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Electric Vehicles – Friend or Foe of Utilities

Nitin Goyal's picture
DPE IBM

Managing utility clients for more than 15 years spanning various areas like Retail (Customer Information & Billing), T&D (Asset Management, Field operations) etc.

  • Member since 2021
  • 3 items added with 1,158 views
  • Nov 17, 2021
  • 272 views

Electric vehicles (EVs) include various types of vehicles like two-wheelers, cars, buses, and commercial vehicles. The EVs can be categorized into three types i.e., Battery electric vehicles (BEVs), Hybrid Electric Vehicles (HEVs) and Plug-in Hybrid Electric Vehicles (PHEVs).

Battery Electric Vehicles (BEVs) are powered completely by electricity and have an electric motor powered entirely by a large electric battery in place of combustion engine, fuel tank and exhaust pipe. The owner must charge battery via plugging in to an external power outlet.

Hybrid Electric Vehicles (HEVs) are most common types and use both combustion engine and electric motor with electric battery. The onboard computer decides when to use fuel vs battery. The battery does not need to be charged externally as the battery gets charged with a process called “Regenerative Braking”, i.e., the battery gets charged a little every time the brake is touched.

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Plug-in Hybrid Electric Vehicles (PHEVs) are midway between Battery electric vehicles and Hybrid Electric Vehicles. These vehicles have both electric motor that needs to be charged via external power outlet as well as fuel-based combustion engine. The key difference in PHEVs compared to HEVs & BHE is that PHEVs can travel longer on battery power compared to HEVs but much shorter than BHEVs.

BEVs and PHEVs have impact on Power Grid as both require External power outlet to charge batteries. It is projected that if 70-80% of all cars become electric, the electricity demand would increase by 15-20%. But, if the other vehicle types like two wheelers, buses and commercial vehicles also increase by 20-30%, that would mean additional 20% electricity demand. The market growth so far has primarily been seen in Electric cars compared to other vehicle types. This additional demand poses a challenge as well as a key opportunity for utilities.

EVs can provide flexibility to the electricity supply chain. Rather than looking at the EVs as a threat or a cause of demand fluctuation causing instability, EVs should be looked as a sustainable mechanism for transport as well as a source of energy. As EVs are literally batteries on wheels. They make it possible for electricity to be stored and used later. The EV charges and EVs together can provide an answer to sustainably add significant capacity to offset peak demand with Smart Charging. Smart charging enables charging (and storing) at off peak times and sharing the stored energy during peak demand.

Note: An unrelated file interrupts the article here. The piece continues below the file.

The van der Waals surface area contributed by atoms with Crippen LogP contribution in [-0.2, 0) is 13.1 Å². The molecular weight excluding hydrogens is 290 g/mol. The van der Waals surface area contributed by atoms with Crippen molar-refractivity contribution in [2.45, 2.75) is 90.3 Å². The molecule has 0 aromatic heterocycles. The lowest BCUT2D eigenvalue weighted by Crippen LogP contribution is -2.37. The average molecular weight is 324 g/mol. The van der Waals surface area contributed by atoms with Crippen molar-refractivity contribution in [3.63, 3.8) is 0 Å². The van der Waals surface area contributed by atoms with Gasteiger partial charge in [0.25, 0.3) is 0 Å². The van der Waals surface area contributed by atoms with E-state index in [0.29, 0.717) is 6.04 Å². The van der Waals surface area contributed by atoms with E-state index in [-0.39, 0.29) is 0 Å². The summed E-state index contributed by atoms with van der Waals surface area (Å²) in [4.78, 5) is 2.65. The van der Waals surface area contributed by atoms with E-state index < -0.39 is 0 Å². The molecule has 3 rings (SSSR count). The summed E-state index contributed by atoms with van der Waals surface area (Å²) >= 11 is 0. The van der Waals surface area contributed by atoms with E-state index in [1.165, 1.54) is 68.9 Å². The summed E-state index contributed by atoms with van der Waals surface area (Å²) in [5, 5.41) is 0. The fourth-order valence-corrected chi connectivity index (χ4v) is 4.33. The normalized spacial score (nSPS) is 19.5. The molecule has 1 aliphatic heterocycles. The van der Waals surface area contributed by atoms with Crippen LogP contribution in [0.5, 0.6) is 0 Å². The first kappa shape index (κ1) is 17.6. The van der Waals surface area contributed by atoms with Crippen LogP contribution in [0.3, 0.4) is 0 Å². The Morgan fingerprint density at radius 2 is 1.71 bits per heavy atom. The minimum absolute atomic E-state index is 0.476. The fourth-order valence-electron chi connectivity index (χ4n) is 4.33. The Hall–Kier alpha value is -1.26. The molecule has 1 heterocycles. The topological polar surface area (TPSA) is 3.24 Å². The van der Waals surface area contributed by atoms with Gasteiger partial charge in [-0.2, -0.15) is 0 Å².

This becomes critical, especially in today’s world when we are struggling to firm up the sustainability agenda across the world. EVs provide a “real” solution to solving a big piece of the puzzle.

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Matt Chester's picture
Matt Chester on Nov 17, 2021

The flexibility of EVs will be key-- not just to ensuring EVs themselves don't overwhelm the grid (which was the concern just a few years ago) but also to the rest of the opportunities you cite. Hopefully utilities are in regular and in depth conversations with the EV supply chain to enable this collaboratively, otherwise roll out would be a mess

Jim Stack's picture
Jim Stack on Nov 17, 2021

Yes the ability of electric vehicle to charge on a timer at Off Peak is perfect to help the GRID. The V2G V2H ability of electric vehicles to send power to the GRID is very valuable. But they need the right and a fair rate plan so they will be used in the best way. 

    The big Semi trucks are also coming. Right now pickup and delivery trucks are being delivered. Again the right rate plans will have these large Mega power vehicles helping the Grid.

        Large solar and wind and hydro systems with battery storage can also work with the GRID given fair and proper rates. 

   We all need to work together. This is a great opportunity. 

Bob Meinetz's picture
Bob Meinetz on Nov 17, 2021

"This becomes critical, especially in today’s world when we are struggling to firm up the sustainability agenda across the world."

Wasting energy has never been sustainable, and batteries always waste energy. So it's mystifying why anyone would consider storing grid energy in batteries as part of any sustainability agenda.

Henry Craver's picture
Henry Craver on Nov 19, 2021

I also wonder if current driving patterns will hold steady into the ev age. Isn't it possible the way we move completely changes and becomes more efficient? Ride share etc. 

Bob Meinetz's picture
Bob Meinetz on Nov 24, 2021

The trend of working from home will probably increase, reducing the need for long commutes. But getting around by ride-share is actually less energy efficient than driving yourself.

Uber and Lyft generate 70 percent more pollution than trips they displace: study

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